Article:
Atlantis Returns to Pad
Space Shuttle Atlantic (STS-117) is once again making the 3.5 mile trip from the VAB to launch pad 39A. It may look unlike what everyone has come to envision as a space shuttle - but NASA's engineers have determined it is both safe and ready to fly.
The Space Shuttle system actually consists of the orbiter, two reusable solid rocket boosters and the large orange external tank. Or at least, it used to be a solid orange external tank. STS-117's external tank looks unlike any tank ever seen before. Instead of that nice solid orange color - this tank is pockmarked with a myriad of white spots - where engineers sprayed, scraped and filled fresh foam into more than 2600 pits acquired during a freak hail storm in February.
STS-117 should have launched March 15 of this year. Atlantis was on the pad and ready to go when a freak hail storm struck on February 26. Wind gusts up to 62 knots were recorded and hail up to 1.5 inches in diameter was found around the pad. The rotating service structure was around the shuttle at the time but this does not provide protection for the entire system.
The upper, liquid oxygen portion of Atlantis' external tank bore the brunt of damage, suffering about 4200 dings, dents, gouges and pits to the orange foam insulation. The orbiter also suffered very minor scrapes to twenty six heat shield tiles on the orbiter's left wing. Most fortunate - detailed inspections revealed no damage to the fragile carbon composite wing leading edges.
The foam insulation on the external tank is used to prevent ice build-up from the super cold fuels inside. Pieces of ice falling during launch could cause severe damage although falling pieces of foam have caused problems itself - including damage that led to the loss of Columbia.
After the hail storm, engineers conducted an inspection and found that damage to the tank was so severe that managers decided Atlantis would have to come off the pad and be returned to the VAB for repairs. "I'll never forget the day of the hail storm itself and then the first time I saw the external tank in the VAB," launch director Mike Leinbach reflected. "I was really wondering if we were going to be able to fix this tank or not."
Of the 4200 impacts from hail, close to 1500 were clustered near the very top of the external tank. The dings were clustered so closely together that the entire area was sanded down and resprayed with the foam insulation. The area then had to be milled to the proper slope and thickness. Another 450 dings were located on one side of the oxygen tank and repaired with a second large area of foam.
About 1100 individual pits were fixed using a pourable foam and another thousand fixed by just sanding them down. Around 412 were so minor it was determined they could "fly as is" with no repairs needed.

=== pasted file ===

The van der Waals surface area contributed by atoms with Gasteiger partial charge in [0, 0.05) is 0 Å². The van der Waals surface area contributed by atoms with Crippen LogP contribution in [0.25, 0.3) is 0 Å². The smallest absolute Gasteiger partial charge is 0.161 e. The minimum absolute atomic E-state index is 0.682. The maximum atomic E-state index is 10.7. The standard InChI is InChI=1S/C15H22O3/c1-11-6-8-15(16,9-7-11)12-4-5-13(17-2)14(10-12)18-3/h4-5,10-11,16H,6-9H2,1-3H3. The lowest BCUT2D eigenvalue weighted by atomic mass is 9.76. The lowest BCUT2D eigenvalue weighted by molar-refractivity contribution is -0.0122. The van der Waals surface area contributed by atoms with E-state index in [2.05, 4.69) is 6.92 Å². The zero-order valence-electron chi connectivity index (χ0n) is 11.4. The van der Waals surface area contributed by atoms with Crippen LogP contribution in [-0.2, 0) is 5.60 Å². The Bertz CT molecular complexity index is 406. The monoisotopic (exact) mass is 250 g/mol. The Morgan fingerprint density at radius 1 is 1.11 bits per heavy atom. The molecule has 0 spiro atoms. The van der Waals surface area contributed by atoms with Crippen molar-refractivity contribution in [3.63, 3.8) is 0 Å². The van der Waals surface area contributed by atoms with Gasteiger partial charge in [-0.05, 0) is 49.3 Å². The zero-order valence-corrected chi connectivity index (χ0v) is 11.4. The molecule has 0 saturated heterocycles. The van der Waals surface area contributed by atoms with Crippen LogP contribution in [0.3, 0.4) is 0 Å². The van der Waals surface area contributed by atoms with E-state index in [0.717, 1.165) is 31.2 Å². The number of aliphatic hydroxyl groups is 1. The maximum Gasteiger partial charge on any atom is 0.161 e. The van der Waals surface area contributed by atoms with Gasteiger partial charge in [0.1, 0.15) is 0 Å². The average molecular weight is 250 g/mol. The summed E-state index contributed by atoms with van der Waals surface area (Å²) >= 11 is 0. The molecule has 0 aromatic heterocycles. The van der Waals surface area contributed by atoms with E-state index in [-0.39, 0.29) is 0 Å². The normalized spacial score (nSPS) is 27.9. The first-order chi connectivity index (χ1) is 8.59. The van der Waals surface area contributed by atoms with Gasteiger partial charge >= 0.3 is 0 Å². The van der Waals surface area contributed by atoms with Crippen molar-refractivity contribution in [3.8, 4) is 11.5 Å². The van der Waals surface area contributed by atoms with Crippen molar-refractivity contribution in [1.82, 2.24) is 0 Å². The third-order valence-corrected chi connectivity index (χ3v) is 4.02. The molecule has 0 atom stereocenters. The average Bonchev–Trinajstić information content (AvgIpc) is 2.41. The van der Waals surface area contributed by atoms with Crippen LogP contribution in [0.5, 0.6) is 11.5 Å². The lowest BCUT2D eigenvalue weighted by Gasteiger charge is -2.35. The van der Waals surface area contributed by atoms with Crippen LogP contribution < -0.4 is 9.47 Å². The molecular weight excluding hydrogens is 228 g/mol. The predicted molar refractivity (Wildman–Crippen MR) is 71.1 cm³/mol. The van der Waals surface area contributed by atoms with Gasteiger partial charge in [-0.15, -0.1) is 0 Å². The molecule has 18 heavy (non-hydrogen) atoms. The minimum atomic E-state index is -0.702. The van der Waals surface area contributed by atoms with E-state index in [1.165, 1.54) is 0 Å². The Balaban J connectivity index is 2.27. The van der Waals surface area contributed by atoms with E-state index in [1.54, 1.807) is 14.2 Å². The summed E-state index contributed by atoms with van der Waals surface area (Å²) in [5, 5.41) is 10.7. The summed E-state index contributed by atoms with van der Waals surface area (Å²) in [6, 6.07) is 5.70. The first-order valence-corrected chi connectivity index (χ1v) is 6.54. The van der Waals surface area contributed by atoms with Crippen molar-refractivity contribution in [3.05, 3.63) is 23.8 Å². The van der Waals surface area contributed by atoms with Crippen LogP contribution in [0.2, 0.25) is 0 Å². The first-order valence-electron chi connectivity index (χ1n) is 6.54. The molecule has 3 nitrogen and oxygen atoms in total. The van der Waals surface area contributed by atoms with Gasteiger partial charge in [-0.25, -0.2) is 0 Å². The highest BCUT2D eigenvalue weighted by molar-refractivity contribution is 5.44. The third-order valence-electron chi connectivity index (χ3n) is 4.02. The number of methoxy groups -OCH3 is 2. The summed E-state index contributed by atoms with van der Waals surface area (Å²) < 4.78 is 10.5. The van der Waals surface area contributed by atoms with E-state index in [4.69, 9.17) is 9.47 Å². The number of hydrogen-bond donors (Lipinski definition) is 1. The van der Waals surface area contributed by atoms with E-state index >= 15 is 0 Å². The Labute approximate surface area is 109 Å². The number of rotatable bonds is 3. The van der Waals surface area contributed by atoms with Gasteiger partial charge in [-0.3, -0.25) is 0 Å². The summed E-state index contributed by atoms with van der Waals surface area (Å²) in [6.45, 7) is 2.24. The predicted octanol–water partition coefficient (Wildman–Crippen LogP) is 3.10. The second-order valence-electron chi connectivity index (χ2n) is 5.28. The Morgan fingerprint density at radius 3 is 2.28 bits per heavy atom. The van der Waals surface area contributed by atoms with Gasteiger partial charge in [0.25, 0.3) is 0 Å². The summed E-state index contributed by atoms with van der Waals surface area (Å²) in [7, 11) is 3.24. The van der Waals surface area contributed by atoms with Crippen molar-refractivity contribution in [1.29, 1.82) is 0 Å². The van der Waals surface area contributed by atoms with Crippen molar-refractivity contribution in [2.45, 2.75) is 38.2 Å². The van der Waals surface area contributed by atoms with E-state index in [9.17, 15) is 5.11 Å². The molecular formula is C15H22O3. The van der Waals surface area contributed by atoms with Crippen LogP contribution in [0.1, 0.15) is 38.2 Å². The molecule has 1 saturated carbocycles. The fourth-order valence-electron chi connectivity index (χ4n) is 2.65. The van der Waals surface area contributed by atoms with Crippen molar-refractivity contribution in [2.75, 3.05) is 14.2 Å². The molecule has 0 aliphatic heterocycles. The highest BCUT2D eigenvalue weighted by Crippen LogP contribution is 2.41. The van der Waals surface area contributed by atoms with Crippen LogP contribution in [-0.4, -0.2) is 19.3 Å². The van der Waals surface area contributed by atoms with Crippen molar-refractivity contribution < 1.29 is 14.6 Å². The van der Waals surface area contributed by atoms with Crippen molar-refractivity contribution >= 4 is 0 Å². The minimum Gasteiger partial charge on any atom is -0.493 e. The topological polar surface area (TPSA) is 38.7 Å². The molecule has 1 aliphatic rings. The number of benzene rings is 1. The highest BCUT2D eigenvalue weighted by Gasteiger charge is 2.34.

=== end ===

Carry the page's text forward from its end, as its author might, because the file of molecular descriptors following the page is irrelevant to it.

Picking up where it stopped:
Similar repairs to the foam had been made before - though none on so grand a scale. As a safety measure, engineers reassessed flight performance of previous repairs as well as testing simulated repairs at Marshall Space Flight Center. The first few minutes of flight places the most stress on the external tank. During ascent, friction from the atmosphere causes temperatures in some areas of the tank to rise as high as 650 degrees. The foam has an ablation process which can allow heat to get to the aluminum-lithium shell of the tank and weaken it structurally. No such repairs have ever failed on a mission, although such repairs do pose some slight additional risk to flight.
The repairs were a tremendous challenge to the engineers, who worked around the clock conducting analysis, testing and repairs. The next launch window for Atlantis opens June 8th and NASA would like to make that date. There are three weeks work to do once the shuttle reaches the pad - which leaves only three days for any unexpected issues. "It's tight, but the guys feel we have a good plan in place," NASA Launch Director Mike Leinbach said. "If the weather hits us out at the pad, that hurts. But barring something else -- some other technical issue -- we have a good shot at June 8."
During the delay, while Atlantis was in the VAB, technicians removed Atlantis' three main engines to check for tiny pieces of rubber in propellant lines. A post launch inspection of Discovery last December reveled several pieces. A minuscule piece of rubber was removed from a propellant line in Atlantis.
STS-117 and her crew of seven will be transporting a new set of solar power-producing wings for the space station. Originally Atlantis had a crew of six, but the delay made NASA revise its crew rotation timetable on the ISS. It was decided to add Clayton Anderson to the crew, who will be replacing Suni Williams on the ISS. Williams will then return with Atlantis.
Launch is targeted for 7:37:56 p.m. on June 8. On May 30 and 31, NASA will conduct a two day flight readiness review to assess progress and set an official launch date.
Copyright © 1995 - 2008
Kathy Miles, Author, and Chuck Peters, Systems Administrator